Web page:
• On the brighter side, long-term improvements in PM2.5 do help to decrease mortality. The best study was a huge epidemiological analysis of entire populations in American cities as the air improved from the 1970’s to 1990’s. Lifespans improved for everyone, for a multitude of reasons, and they estimate that 15% of the improved life expectancy was due to cleaner air.
  • Shorter studies have also shown improvements in health from better outdoor air pollution. The best designed study I’ve seen on this happened right here in Beijing, during the 2008 Olympics. A team of researchers followed 125 healthy young doctors before, during and after the Olympics, and found improved blood pressure, heart rate and other biomarkers of inflammation during those lovely days of improved air pollution. Another encouraging study followed pregnant women and their babies in Tongliang, China both before and after a heavily polluting coal-fired power plant was forced to shut down in 2004, and found improved neurodevelopmental scores in newborns at age 2 years.

Is all of this enough to convince you to use an indoor purifier? For me, I was already convinced years ago — it’s not just common sense, it actually makes biochemical sense and also perfectly fits with the precautionary principle: “When an activity raises threats of harm to the environment or human health, precautionary measures should be taken even if some cause and effect relationships are not fully established scientifically.”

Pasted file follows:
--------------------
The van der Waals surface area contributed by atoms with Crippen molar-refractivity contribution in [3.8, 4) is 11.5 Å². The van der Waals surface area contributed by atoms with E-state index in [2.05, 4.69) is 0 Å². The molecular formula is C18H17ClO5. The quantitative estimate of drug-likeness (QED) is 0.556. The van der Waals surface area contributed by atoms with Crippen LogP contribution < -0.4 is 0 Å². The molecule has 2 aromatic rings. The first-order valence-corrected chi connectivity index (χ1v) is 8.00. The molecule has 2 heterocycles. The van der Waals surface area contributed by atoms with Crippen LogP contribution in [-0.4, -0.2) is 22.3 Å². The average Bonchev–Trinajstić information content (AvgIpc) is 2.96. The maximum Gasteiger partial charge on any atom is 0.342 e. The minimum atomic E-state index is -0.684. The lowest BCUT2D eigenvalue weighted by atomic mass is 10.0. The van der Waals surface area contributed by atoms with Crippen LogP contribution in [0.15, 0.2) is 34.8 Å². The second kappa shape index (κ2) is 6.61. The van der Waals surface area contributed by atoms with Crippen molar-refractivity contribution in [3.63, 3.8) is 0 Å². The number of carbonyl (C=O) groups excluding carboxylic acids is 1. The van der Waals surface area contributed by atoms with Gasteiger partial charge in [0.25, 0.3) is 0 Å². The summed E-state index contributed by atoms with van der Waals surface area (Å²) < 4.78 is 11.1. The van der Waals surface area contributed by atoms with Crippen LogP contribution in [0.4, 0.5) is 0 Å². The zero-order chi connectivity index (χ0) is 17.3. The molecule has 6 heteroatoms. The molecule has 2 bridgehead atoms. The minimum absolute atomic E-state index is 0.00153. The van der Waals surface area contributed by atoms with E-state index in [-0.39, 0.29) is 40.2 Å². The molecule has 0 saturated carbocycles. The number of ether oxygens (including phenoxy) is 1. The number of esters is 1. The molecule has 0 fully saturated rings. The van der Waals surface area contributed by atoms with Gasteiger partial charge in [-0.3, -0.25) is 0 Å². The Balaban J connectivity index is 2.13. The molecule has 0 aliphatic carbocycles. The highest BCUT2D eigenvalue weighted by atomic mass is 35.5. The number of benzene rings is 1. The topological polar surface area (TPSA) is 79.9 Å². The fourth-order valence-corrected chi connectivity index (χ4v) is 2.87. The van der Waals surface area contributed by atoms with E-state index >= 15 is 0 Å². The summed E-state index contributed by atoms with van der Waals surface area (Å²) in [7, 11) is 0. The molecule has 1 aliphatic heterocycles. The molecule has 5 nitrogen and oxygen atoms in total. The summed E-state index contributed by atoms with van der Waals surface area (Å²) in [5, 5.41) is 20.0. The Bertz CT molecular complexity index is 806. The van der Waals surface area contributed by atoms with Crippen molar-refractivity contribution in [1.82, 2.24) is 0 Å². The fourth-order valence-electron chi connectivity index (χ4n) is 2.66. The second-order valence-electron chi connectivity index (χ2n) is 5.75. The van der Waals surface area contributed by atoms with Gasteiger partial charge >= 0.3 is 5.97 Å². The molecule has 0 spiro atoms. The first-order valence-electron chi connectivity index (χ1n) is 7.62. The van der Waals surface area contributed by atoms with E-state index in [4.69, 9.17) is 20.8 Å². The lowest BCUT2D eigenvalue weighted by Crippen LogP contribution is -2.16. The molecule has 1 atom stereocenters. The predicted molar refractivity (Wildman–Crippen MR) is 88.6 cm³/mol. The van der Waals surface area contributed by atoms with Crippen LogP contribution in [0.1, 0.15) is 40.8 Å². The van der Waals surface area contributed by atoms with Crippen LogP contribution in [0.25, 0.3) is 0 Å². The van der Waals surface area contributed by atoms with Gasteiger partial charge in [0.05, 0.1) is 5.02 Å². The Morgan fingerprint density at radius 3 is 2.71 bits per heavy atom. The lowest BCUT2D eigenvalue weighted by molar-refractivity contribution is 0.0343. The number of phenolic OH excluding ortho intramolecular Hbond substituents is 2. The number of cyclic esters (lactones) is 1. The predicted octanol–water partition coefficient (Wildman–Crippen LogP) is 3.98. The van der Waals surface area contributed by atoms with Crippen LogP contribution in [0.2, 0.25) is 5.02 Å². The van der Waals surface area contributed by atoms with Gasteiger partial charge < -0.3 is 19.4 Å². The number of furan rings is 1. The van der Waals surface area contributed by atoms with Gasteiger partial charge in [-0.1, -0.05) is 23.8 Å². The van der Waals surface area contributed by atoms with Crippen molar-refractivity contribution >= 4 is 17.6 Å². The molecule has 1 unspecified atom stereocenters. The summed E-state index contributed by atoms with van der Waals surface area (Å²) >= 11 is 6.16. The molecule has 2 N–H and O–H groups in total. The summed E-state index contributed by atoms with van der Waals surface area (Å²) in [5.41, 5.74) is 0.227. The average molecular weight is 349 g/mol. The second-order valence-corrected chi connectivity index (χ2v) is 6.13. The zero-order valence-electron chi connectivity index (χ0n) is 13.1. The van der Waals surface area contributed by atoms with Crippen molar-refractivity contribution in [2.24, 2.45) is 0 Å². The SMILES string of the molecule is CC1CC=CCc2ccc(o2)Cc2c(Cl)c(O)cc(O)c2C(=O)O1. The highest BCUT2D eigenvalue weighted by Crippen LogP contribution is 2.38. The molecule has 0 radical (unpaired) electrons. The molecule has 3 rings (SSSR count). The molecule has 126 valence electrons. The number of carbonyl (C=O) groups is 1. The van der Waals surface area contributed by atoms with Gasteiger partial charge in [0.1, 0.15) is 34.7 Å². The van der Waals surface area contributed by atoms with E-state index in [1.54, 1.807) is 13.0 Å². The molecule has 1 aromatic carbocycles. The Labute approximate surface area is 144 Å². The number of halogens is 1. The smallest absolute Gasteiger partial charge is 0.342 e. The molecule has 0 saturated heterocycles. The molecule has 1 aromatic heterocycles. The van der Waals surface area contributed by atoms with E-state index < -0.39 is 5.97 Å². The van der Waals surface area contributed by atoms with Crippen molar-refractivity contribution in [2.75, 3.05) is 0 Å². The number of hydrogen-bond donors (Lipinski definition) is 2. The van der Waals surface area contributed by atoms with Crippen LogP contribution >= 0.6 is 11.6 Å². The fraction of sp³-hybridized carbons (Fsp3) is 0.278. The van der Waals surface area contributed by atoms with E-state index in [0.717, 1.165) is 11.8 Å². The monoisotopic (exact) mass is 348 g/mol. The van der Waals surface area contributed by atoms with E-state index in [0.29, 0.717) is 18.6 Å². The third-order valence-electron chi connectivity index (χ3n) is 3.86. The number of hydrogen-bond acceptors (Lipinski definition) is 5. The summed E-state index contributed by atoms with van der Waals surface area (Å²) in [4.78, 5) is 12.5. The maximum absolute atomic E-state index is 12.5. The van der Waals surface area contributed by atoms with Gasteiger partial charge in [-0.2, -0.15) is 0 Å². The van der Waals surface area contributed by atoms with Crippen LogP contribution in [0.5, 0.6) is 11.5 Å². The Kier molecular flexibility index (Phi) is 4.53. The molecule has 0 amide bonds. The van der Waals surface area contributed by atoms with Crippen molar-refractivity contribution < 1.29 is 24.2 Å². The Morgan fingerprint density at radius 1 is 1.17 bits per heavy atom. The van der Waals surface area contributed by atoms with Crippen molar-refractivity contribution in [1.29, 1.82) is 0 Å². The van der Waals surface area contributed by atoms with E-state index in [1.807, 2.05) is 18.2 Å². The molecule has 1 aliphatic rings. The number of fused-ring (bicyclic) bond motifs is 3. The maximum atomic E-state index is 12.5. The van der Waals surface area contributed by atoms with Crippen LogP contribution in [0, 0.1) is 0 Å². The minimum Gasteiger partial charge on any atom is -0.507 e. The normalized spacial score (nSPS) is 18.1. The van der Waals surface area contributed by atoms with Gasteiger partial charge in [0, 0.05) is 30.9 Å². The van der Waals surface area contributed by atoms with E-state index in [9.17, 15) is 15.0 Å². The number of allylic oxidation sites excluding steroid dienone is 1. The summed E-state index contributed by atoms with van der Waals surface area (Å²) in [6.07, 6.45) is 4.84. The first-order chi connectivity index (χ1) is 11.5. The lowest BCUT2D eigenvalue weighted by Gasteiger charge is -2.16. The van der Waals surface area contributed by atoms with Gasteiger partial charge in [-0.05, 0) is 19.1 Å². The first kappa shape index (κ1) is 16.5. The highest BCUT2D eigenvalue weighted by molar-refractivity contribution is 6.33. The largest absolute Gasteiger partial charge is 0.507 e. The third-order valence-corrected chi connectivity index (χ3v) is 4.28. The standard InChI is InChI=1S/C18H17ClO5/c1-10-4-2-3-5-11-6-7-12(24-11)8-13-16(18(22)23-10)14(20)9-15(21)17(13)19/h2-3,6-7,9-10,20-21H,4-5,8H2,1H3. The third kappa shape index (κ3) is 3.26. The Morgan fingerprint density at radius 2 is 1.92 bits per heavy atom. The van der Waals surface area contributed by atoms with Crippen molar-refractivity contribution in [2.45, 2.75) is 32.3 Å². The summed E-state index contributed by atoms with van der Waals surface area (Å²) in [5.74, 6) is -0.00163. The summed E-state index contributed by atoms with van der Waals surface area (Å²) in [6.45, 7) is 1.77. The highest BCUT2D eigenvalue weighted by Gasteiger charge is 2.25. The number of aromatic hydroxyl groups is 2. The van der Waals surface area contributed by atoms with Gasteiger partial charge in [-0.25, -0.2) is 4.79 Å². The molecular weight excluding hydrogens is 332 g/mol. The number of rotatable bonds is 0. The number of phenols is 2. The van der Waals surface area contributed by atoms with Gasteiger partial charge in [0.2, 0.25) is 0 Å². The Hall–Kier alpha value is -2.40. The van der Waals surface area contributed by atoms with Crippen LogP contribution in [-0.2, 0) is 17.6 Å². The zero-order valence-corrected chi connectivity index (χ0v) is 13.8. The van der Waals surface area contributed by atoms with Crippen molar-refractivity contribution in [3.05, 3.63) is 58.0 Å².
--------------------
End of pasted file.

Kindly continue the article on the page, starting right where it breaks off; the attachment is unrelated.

Follow me on:
Twitter @RichardStCyrMD
Facebook @BainbridgeBabaDoc
Photography: richardsaintcyr.com

9 thoughts on “The Science of Air Purifiers and Better Health: Is There Any?”

  1. I appreciate the attempt here to look scientifically at all this. It is disappointing that there haven’t been some more long-term tests since, as you mention, there are important factors that the studies here aren’t able to answer. Common sense would say air filters are making a difference, but as you say science and medicine are rife with examples of how “common sense” has fallen short.